So, I signed up for it, and it's Day 2 and I'm loving it and I'm, surprisingly, on track. Like I said, it is but Day 2. I am, honestly, scared by the trash that is so easily flowing out of me and know that, if I do manage to finish it, there may, if I'm lucky, be about 8 000 usable words, the rest being relegated to the dirty corners of my computer. But I'm loving it.

NaNoWriMo. 50 000 words in November. That's 1 666.66667 words a day. Every day in November. Write a novel, focus on quantity, not quality. That can come later.

I'm tired. Already. I keep waking in the early morning, words swirling around in my head, flying out of me into my dark bedroom, playing movies on the backs of my eyelids. Then, later, the words are gone, and mainly trash falls out onto the page. I'm exhilirated (how do you spell that? It looks wrong) by it, like a fire is burning, somewhere deep within. This will not be a beautiful, prosaic story, but it'll be 50 000 words strung together. All in a row, all together and, hopefully, in amongst it all, will be some bits, a skeleton, that I can flesh out, fill with blood and breath, and bring to life.

If I can just keep the momentum going.

Tuesday, November 1, 2011

Nowhere Boy

There is a moment in the movie where I literally lost my breath. I can’t remember that ever happening before. It’s not like it was some scary thriller perfectly suited to being watched on Halloween night, not at all. It was a sweet, beautifully shot portrayal of the early life of John Lennon, basically his adolescent years, before the fame of The Beatles, when he was just a naughty school boy in Liverpool - Nowhere Boy.

With stellar performances from Kristin Scott Thomas, as his strict aunt Mimi, who brought him up, and Anne-Marie Duff as his all-over-the-place but absent for most of his life mother, it tells a story of a boy discovering his roots, being adolescent, getting into trouble and causing his aunt much consternation and learning to love music.

I just got so engrossed in it that the completely unexpected moment, which I won’t divulge here, in case it spoils the movie for anyone reading this, took my breath away. Just like that.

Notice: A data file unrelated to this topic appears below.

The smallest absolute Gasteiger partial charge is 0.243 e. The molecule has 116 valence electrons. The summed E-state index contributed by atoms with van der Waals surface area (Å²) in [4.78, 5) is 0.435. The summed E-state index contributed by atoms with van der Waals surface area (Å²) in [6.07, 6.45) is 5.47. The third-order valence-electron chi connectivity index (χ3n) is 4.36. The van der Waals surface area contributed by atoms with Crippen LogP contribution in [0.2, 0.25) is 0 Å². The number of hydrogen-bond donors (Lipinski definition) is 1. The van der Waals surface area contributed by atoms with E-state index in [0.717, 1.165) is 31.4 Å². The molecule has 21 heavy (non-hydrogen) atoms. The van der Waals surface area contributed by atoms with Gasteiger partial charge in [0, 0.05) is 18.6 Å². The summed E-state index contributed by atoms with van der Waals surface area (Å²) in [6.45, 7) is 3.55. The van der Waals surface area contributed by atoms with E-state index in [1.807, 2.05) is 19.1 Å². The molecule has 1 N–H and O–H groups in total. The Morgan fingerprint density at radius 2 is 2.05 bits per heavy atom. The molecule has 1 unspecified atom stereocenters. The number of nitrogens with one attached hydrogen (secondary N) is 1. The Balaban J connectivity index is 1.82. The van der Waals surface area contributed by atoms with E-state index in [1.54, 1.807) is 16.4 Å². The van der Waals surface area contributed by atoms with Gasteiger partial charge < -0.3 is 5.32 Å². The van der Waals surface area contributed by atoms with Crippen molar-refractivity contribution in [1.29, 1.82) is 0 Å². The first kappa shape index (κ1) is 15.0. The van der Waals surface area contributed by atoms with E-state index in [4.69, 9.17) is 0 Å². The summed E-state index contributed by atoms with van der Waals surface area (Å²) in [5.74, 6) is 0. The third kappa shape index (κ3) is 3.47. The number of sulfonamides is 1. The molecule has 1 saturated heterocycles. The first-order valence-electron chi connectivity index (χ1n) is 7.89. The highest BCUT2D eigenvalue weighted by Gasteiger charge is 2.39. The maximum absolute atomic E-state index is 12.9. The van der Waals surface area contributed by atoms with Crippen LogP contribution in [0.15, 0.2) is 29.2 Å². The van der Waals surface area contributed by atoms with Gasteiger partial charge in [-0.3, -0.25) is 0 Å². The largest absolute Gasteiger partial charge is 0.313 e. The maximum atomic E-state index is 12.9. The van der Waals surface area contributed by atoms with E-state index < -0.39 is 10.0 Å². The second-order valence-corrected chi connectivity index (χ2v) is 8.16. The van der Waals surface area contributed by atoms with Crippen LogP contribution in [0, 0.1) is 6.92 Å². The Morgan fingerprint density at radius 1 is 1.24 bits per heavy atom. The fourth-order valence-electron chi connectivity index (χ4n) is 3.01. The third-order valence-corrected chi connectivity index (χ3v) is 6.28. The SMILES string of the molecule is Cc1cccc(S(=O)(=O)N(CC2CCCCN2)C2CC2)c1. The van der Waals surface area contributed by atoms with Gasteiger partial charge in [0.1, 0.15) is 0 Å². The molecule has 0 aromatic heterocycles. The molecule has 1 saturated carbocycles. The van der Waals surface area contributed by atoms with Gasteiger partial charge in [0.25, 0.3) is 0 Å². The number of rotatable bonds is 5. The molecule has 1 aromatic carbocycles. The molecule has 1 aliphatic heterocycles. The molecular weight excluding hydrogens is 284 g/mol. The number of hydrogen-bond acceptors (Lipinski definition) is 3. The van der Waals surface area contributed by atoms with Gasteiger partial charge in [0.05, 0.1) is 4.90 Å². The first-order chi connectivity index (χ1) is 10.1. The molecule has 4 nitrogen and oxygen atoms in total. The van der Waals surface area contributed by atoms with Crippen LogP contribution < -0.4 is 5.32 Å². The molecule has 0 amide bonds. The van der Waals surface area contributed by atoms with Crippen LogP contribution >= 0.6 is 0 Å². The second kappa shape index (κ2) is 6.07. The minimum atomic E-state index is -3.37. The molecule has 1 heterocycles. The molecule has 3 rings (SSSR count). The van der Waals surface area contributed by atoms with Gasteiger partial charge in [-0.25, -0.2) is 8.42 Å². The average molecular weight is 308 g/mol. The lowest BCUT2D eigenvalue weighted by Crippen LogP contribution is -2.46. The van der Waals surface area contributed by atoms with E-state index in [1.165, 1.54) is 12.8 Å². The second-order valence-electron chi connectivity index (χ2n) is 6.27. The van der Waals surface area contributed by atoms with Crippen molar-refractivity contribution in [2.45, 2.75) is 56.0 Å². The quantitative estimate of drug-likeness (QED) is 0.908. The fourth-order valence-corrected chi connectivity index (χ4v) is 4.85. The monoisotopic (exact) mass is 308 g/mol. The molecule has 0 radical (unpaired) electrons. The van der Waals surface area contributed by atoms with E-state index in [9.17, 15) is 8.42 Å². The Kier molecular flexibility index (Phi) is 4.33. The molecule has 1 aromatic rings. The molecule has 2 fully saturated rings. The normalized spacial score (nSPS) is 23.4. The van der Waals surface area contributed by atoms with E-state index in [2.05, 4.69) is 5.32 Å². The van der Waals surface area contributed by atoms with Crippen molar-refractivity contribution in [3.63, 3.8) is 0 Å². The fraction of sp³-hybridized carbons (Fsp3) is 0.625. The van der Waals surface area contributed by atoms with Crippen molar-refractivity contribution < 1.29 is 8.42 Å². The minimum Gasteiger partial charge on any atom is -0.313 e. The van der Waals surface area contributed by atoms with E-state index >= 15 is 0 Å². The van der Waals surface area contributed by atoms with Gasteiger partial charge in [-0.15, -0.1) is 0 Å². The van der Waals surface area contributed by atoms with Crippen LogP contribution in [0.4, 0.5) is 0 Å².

I was saying to G afterwards that I always find it astounding, no matter how many times I am reminded by stories like this, that famous people, at least initially, are just like normal people. In fact, they are just normal people, famous or not. I hadn’t realised, however, how chequered John Lennon’s early history was. Let’s just say his wasn’t an easy time and a lot of the lyrics to his songs now make sense.

It’s a heartbreaking, interspersed with purely joyful scenes, story that reminded me that everybody, regardless of who they are or become, have amazing stories to tell. We all have our fair share of heartbreak and happiness, it’s what we do with it that matters.

John Lennon called his Aunt Mimi every, single, week, from the time he left home until he was assassinated. He was just a nice guy.

Monday, October 31, 2011

Writing Prompt Six: Thumblessly happy

So I've crazily signed up to do NaNoWriMo - write a 50 000-word novel in November. I don’t have the time, but I’m going to try. If it doesn’t work this year, I will try again next year when, hopefully, I will be in the place my heart swells and have plenty of time on my hands, and inspiration. In the meantime I fear this blog may be a little neglected for the month. Here’s another Writing Prompt for now – they are such deliciously bizarre prompts, see at the end, after my little story…

Alice had always known she was a little different. It had started with her not having thumbs, and the endless string of childhood taunts that elicited. Then that whole trip to Wonderland. Why she’d told them, she herself couldn’t fathom. The fact that she kept going back there reinforced her differences, despite her keeping her dalliance’s with the Cheshire Cat and what had developed into a rather passionate affair with The Mad Hatter, quiet. He really wasn’t all that mad, after all, and damn, he was good in the sack. It was the only place where people didn’t stare and snigger at her lack of thumbs.

It was just a pity that she had to work so hard to earn the money to go, and then pay to stay. Despite that sweet storybook tale, which made it sound free, her trips to Wonderland, like any fabulous holiday, cost. As sweet as the Old White Queen was, she had a business to run and staying in one of the hundreds of rooms in the castle added up. Alice had tried camping, once, but the campsite was owned by The Caterpillar and his incessant smoking had made her sneeze. It wasn’t free, either.

So she’d been going back and forth, conducting this long-distance relationship with The Mad Hatter, missing him when she was away, loving him there (but not enough to move in with him – he was a slob, she could never share a bathroom with him). Knowing this, he kept sending her e-mails from Red Heart Realtors with pictures of properties for sale, but they, too, were exorbitant.

And so it went, year after year, Alice being inconsolably unhappy each time she had to return to the Real World, slaving away, making doughnuts for a living, saving each cent, until she could return and then being happy as a lark for her time there. But always she had to return to the teasing and grey Real World.